Far Sector #4
DC Comics/Young Animal
Words by: N.K Jemisin
Art and Color by: Jamal Campbell
Letters by: Deron Bennett
Emotions. They are a bad thing to mess with. Good or bad, we need them and to be shut off from them leads to dark and troublesome paths. That seems to be the argument being made in Far Sector #4. Considering if emotions are fully expressed, a lot of deaths will occur. Lantern Mullein is facing this conundrum, as emotions can be very liberating or dangerous.
Including this issue, Far Sector has debated upon the idea of being able to control one’s emotions. Considering that willpower is a Green Lanterns ability, it’s a unique perspective for Lantern Mullein to be involved in. This issue has moved away from the murder plot and has started to focus on the drug “Switch Off”, which temporarily disables the emotion, “Exploit.” The struggle of this debate isn’t solely on the citizens of City Enduring but the council as well.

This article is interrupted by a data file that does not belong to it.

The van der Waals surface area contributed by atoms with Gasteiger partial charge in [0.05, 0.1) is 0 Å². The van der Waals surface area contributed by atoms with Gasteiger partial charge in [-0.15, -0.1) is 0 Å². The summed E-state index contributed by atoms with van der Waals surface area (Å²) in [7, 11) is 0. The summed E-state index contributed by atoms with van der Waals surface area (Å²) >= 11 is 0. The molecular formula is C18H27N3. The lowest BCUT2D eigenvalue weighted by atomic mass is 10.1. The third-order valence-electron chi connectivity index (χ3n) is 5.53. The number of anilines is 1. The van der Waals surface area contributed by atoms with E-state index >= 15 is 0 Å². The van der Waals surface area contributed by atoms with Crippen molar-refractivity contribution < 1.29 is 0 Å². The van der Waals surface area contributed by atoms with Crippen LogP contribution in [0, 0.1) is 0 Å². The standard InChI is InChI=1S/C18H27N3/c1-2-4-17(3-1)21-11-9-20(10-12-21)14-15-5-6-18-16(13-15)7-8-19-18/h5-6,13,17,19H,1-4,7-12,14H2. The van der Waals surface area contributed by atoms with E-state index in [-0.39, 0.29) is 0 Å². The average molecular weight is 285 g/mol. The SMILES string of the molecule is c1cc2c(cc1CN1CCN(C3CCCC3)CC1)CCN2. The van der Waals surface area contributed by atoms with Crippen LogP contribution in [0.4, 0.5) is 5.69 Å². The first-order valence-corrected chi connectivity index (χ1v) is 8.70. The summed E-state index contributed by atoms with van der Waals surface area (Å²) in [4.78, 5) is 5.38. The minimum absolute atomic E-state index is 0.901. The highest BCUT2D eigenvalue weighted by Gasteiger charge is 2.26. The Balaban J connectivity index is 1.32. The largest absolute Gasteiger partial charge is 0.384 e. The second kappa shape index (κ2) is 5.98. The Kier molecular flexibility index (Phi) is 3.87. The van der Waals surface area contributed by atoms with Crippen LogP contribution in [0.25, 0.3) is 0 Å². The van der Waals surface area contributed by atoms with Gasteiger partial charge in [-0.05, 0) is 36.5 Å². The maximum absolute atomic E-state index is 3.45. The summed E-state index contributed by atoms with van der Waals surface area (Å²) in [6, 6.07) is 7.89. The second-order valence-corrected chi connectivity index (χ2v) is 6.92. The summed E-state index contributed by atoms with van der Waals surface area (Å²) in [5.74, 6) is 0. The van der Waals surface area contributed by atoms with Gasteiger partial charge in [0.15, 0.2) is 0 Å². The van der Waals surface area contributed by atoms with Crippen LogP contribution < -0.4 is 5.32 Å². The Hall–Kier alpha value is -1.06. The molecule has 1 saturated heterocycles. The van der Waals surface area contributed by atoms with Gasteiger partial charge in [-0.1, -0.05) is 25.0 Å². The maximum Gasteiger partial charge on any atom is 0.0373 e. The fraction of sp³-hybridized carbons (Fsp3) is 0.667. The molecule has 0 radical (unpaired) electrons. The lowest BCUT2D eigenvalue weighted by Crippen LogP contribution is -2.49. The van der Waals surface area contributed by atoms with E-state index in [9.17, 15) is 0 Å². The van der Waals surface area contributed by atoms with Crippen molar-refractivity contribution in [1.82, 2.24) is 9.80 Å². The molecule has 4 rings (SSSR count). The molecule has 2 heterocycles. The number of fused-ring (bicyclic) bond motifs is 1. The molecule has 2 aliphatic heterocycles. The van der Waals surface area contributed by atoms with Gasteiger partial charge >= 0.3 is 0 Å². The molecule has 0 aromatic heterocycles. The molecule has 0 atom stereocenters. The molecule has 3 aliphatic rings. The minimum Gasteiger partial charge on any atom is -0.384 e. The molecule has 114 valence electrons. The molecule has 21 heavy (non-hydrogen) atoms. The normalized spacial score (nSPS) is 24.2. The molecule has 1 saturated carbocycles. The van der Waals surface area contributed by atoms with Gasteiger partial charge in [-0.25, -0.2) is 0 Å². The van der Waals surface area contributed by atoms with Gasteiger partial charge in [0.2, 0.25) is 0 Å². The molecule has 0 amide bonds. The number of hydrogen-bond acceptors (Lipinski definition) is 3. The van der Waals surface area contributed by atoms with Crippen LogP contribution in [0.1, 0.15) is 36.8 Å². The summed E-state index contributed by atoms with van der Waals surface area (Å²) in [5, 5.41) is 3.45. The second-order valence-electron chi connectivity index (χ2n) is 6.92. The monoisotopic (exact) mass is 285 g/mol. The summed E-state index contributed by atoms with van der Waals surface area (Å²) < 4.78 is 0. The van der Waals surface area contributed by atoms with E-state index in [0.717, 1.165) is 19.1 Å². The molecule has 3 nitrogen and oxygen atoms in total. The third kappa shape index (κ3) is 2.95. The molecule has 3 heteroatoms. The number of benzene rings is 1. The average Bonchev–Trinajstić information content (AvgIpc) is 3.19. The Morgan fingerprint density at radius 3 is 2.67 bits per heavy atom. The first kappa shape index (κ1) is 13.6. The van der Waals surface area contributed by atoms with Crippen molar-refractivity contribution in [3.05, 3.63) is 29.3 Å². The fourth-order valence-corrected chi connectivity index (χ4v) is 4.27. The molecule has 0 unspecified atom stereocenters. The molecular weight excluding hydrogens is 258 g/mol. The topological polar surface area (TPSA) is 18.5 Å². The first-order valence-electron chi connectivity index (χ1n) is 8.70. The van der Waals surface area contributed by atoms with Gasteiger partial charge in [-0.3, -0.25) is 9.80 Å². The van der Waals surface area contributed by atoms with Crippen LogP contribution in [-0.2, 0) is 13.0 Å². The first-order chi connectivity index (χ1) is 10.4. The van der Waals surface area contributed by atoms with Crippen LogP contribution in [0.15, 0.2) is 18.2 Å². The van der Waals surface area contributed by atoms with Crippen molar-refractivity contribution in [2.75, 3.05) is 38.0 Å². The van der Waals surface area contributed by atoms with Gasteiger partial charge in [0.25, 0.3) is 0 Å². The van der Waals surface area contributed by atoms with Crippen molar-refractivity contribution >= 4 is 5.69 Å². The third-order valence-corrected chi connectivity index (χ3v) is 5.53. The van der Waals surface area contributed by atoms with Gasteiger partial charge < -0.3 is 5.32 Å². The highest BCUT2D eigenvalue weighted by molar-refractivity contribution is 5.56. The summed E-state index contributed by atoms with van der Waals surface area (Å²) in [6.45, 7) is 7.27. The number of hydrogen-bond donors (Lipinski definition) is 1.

Jemisin has been balancing and presenting both sides of an argument and letting Lantern Mullein figure it out for herself. By giving these choices, it allows for a natural organic experience and be able to come to her own conclusions. This is hard to find in most comics, as the main writers tends to inject their own voice too often, into how the character should act. Having this type of writing helps push both sides equally which makes the story in this issue compelling.
The art and color have a classic space and other worldly look and feel. Giving the main theme of Far Sector is emotions, the range that Campbell is able to express shows true depth on the importance and understanding of them. Not often is the artist also doing colors but by taking on these tasks, it has allowed the artist to keep the feel consistent and match what is trying to be portrayed.
Far Sector #4 has continued pushing the emotional spectrum in many ways. Jemisin and Campbell work well in delivering a debate of emotions. Using a Lantern to help navigate this story is unique as the Corps are rooted in the need of emotions. The issue does get a little preachy on citizens’ rights and free choice but that’s the overall point of this book.